New Interpreter’s Dictionary of the Bible, $99 in Olive Tree

NIDB Olive TreeAn underrated but really good Bible dictionary is the New Interpreter’s Dictionary of the Bible (NIDB). Published by Abingdon, the five-volume set is edited by Katharine Doob Sakenfeld and includes contributions of nearly 1,000 scholars.

For a short time the dictionary set is $99.99 in Olive Tree Bible software. Below I offer–from my perspective as a preaching pastor and Bible reader–my take on the set, with a focus on Olive Tree’s iOS Bible Study App.

 

What The NIDB Is and How It Has Helped Me

 

There are more than 7,000 articles in NIDB. The contributing scholars are diverse in terms of gender, ethnicity, and denominational background–a refreshing mix of voices. The dictionary balances reverence for the biblical text with rigorous scholarship–though the dictionary is rarely arcane.

The NIDB has been eminently useful to me in my weekly sermon preparation. Last fall, for example, when preaching through Genesis, I knew I’d have to make sense somehow of the “subdue” command that God gives the first humans regarding their relationship to the earth. The dictionary’s “Image of God” entry helpfully clarifies:

While the verb may involve coercive activities in interhuman relationships (see Num. 32:22, 29), no enemies are in view here–and this is the only context in which the verb applies to nonhuman creatures.

The same article puts nicely the implications of humanity’s creation in God’s image: the “image of God entails a democratization of human beings–all human hierarchies are set aside.”

This sort of blend between technical detail and pastoral application is present throughout the dictionary.

I’ve also found useful background for my Greek reading. This year, for example, I’m reading through the Psalms in Greek with a group of folks (see here). In the “Septuagint” entry in NIDB I find this:

The 4th-cent. CE “Codex Vaticanus” contains all of the books of the Hebrew Scripture or Protestant OT, and the following material that is today classified as deuterocanonical: 1 Esdras, 2 Esdras, Ps 151, the Wisdom of Solomon, Ecclesiasticus or Ben Sirach, the additions to Esther (several of which were originally composed in a Semitic language; others of which are original Greek compositions), Judith, Tobit, Baruch, the Letter of Jeremiah, and the additions to Daniel (Azariah and the Three Jews, Susanna, and Bel and the Dragon).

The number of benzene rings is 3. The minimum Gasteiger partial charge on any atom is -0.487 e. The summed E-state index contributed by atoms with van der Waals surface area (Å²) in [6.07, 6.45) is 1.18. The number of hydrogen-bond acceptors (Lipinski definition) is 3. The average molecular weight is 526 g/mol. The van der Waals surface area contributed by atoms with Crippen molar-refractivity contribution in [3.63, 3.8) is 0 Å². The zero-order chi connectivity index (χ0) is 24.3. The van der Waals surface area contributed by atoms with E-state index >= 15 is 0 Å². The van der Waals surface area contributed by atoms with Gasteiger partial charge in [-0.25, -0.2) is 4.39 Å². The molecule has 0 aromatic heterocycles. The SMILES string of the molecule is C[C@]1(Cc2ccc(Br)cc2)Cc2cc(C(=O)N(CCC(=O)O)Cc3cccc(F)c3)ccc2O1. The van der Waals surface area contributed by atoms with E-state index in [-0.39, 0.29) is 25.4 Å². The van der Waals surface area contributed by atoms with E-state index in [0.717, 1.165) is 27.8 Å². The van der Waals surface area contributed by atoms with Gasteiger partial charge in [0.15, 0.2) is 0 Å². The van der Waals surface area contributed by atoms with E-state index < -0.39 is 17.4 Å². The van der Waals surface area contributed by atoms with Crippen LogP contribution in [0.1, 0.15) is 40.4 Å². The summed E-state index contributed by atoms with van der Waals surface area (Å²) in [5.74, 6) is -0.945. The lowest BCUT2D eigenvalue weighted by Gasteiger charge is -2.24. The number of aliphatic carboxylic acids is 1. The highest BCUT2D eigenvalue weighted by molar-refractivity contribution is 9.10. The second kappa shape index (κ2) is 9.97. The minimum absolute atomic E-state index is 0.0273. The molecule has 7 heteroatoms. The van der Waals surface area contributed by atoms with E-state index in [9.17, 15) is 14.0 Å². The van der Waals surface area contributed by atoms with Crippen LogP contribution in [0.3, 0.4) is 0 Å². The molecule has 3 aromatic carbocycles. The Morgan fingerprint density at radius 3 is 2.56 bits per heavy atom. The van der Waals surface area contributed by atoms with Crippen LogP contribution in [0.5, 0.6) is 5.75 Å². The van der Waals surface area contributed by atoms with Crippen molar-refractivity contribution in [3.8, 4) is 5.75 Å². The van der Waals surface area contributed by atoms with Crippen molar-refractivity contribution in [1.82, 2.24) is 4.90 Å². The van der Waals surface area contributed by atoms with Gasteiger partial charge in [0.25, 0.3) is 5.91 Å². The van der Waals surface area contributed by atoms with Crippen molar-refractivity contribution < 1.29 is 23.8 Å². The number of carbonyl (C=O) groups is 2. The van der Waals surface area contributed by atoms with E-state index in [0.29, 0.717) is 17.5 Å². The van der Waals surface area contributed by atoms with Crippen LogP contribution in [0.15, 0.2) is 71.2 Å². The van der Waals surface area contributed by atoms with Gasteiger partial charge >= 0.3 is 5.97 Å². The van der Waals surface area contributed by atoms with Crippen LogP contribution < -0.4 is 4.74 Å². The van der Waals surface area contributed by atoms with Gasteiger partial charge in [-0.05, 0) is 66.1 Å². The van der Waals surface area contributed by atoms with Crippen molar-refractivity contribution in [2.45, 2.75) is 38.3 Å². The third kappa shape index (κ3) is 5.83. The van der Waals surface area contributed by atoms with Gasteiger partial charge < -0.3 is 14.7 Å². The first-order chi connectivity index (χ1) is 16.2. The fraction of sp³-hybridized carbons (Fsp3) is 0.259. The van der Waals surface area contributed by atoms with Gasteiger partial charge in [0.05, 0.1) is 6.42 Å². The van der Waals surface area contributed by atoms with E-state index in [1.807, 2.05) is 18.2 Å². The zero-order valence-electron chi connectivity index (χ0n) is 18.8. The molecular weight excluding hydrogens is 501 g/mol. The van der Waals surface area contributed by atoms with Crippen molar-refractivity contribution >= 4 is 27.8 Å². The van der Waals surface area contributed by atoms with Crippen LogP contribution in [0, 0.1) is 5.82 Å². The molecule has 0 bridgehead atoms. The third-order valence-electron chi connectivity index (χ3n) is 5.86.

The entry goes on to describe other Septuagint manuscripts, with hyperlinks in Olive Tree to related entries.

 

iOS Features in Olive Tree

 

Olive Tree logo

 

Olive Tree is as cross-platform as a Bible study app gets: it runs on iOS (iPhone and iPad), Mac, Windows, and Android. The app itself is free, and you can get some good texts free, too, so you can preview the app before you buy any resources in it.

I’ve got the Olive Tree app on Mac, iPhone, and iPad Mini. It’s one of the best-executed iOS Bible study apps I’ve seen. It is visually appealing, highly customizable (especially with gestures and swipes), and easy to learn.

When reading the New Interpreter’s Dictionary of the Bible (or anything else), here are a few features that have impressed me:

You can navigate with “flick scrolling” (how iBooks is set up) or “page scrolling” (like Kindle). This will make just about any user feel at home in the app. Flick scrolling (how you’d navigate a Web page) feels more natural to me, so I use that.

Dictionary entries are easy to get to. You can simply tap on “Go To” and type in the entry you’re looking for. The auto-complete feature saves having to type very much on the iPhone’s small keyboard:

 

NIDB Go To

 

You can search the entire contents of NIDB by word. If I wanted to see not just the entry for “Septuagint,” but every time the NIDB mentions the Septuagint, I would simply type that word in to the search entry bar:

 

NIDB Search

 

Then I can select a result and read the given entry.

The full-color photos are zoomable. The NIDB contains full-color photographs that help visualize various entries. You can select the photograph and pinch-zoom for more detail.

 

NIDB iPad

 

I’ve noted this before–there is a great deal of customizable “Gestures/Shortcuts” preferences in the “Advanced Settings” menu. Olive Tree is the most versatile Bible study app in this sense. For example:

  • Two-finger swipe left and right takes you through your history within the app. I can swipe between NIDB, and the last NIV Old Testament passage I was reading, and a commentary, and…. No need to go through menus.
  • Two-finger tap gets you from any screen to your library; right away you can get at your other resources.

 

Concluding Assessment and How to Buy

 

One of my favorite features of Olive Tree’s apps is that you can view two resources at once that aren’t tied together by Bible verse. It’s like having split windows on an iPad. So you can have the NIDB open in the top half of your screen, and a Bible text or other resource open in the bottom half–even to unrelated topics if you want.